By Robert Haddocks
After a nip-and-tuck half between two rivals, Wesleyan found itself trailing after a quick 3-pointer by Greater Atlanta Christian. The lead would be short lived.
Wesleyan turned to its decided height advantage. Keevana Edwards and Paige Mosley converted offensive rebounds. Mosley followed that with bucket in the lane. Lauren Frerking scored inside the paint and Cairo Booker hit a layup after a steal. The 10-0 run gave Wesleyan a 36-28 lead and the Lady Wolves never trailed again en route to a 60-49 win. It was the 400th win for coach Jan Azar, whose team improves to 19-4, 6-0 in Region 6-AA.
The Lady Wolves’ press forced several turnovers in the second half and they took advantage of their size. “We did a good job on the boards,” Azar said. “(GAC) was playing tough in the first half, but we started utilizing our size, getting on the boards and taking the ball to the basket.”
Frerking led the Wolves with 15 points and Booker and Brittany Stevens each added nine. GAC stayed within striking distance and trailed 47-39 at the end of the third period, but never got within six points the rest of the way. Brianna Cummings scored a game-high 22 points to pace the Spartans and Sydni Means had 11. GAC drops to 17-6 and 4-2, both region losses to Wesleyan.
GAC coach Cal Boyd said the 10-0 run was a big blow to the Lady Spartans. “It was just sort of a mental breakdown,” he said. “We began to turn it over a little too much. But they hurt us inside and hit some key 3-pointers, but the majority of it was at the rim and on put-backs. Their size hurt us in the second half.”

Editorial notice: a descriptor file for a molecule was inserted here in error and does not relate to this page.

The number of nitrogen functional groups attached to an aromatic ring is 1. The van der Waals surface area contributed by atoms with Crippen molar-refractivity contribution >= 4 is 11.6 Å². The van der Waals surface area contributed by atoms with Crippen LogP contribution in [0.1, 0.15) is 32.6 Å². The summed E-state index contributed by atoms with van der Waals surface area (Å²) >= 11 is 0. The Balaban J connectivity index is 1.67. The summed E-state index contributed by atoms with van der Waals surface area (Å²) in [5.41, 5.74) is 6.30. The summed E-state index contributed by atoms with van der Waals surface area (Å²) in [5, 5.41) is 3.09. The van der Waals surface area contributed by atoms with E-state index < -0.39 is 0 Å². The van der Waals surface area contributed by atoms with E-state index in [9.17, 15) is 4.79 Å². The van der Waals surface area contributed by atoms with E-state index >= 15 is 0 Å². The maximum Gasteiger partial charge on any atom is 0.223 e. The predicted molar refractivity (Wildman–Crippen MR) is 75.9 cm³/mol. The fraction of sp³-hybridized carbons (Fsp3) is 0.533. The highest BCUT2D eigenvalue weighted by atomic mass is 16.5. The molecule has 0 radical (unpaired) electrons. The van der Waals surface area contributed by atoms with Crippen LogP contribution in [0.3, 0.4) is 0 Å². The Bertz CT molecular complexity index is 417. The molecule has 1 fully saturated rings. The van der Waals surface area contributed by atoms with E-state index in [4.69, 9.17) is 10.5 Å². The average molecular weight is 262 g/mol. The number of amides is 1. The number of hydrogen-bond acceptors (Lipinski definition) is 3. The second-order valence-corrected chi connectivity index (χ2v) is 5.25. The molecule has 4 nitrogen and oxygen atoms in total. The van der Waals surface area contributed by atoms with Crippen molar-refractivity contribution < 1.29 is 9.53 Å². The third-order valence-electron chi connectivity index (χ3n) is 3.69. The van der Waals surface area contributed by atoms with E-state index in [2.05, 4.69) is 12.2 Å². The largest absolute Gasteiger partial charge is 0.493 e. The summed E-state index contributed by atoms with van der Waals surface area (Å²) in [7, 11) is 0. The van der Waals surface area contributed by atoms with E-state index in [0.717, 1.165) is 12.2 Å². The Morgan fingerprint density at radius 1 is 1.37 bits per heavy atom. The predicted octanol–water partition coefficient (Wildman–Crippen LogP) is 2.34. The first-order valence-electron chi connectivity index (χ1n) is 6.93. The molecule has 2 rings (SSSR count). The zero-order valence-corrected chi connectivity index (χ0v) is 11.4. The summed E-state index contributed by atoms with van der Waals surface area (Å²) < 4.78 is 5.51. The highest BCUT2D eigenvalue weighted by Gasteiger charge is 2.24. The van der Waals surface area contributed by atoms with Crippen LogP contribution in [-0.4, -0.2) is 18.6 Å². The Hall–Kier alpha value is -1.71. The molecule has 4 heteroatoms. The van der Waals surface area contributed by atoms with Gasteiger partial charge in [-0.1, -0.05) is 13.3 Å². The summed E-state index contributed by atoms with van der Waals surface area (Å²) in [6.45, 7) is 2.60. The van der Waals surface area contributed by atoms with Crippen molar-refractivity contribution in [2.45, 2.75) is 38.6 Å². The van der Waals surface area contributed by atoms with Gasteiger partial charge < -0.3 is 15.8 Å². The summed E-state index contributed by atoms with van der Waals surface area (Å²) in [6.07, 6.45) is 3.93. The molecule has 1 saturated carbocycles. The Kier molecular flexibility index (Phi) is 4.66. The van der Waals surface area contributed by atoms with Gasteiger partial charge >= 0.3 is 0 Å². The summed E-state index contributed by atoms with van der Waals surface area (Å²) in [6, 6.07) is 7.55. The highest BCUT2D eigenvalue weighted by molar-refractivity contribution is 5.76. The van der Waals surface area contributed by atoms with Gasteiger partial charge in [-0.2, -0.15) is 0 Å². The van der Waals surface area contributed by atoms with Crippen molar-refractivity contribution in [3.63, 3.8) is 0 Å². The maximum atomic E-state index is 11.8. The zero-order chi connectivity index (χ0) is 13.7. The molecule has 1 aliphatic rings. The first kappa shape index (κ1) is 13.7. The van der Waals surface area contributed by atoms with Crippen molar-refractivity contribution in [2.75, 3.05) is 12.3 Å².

Stevens, the smallest player on the court, also did her share of damage. The diminutive point guard recorded four steals and ran the show on offense. After GAC trimmed the third-quarter lead to five points, 44-39, Stevens nailed a 3-pointer from the key. Her drive through traffic and layup pushed the Lady Wolves’ lead to 10 points at 51-41 in the fourth quarter. And after GAC cut the lead to six, 55-49 with less than two minutes, she found Frerking underneath for an easy bucket. “She’s our floor general,” Azar said. “She’s the smallest but one of the toughest. She’s a coach on the court out there.”
After the win, Azar had her moment on the court, as she was honored for her historic win. “The region win meant a lot, but to have 400 all at one school and have it happen here at Wesleyan on the home court mean a lot.”
And there’s bad news for the rest of the region – and state: Azar is going anywhere anytime soon. The Lady Wolves have won state titles eight of the last nine years (They were state runner up in 2007). Azar has children in fourth and first grade and she’d like to be at the school when they’re playing. “It’s a great place for them and for me. So I’ll stay as long as they’ll have me.”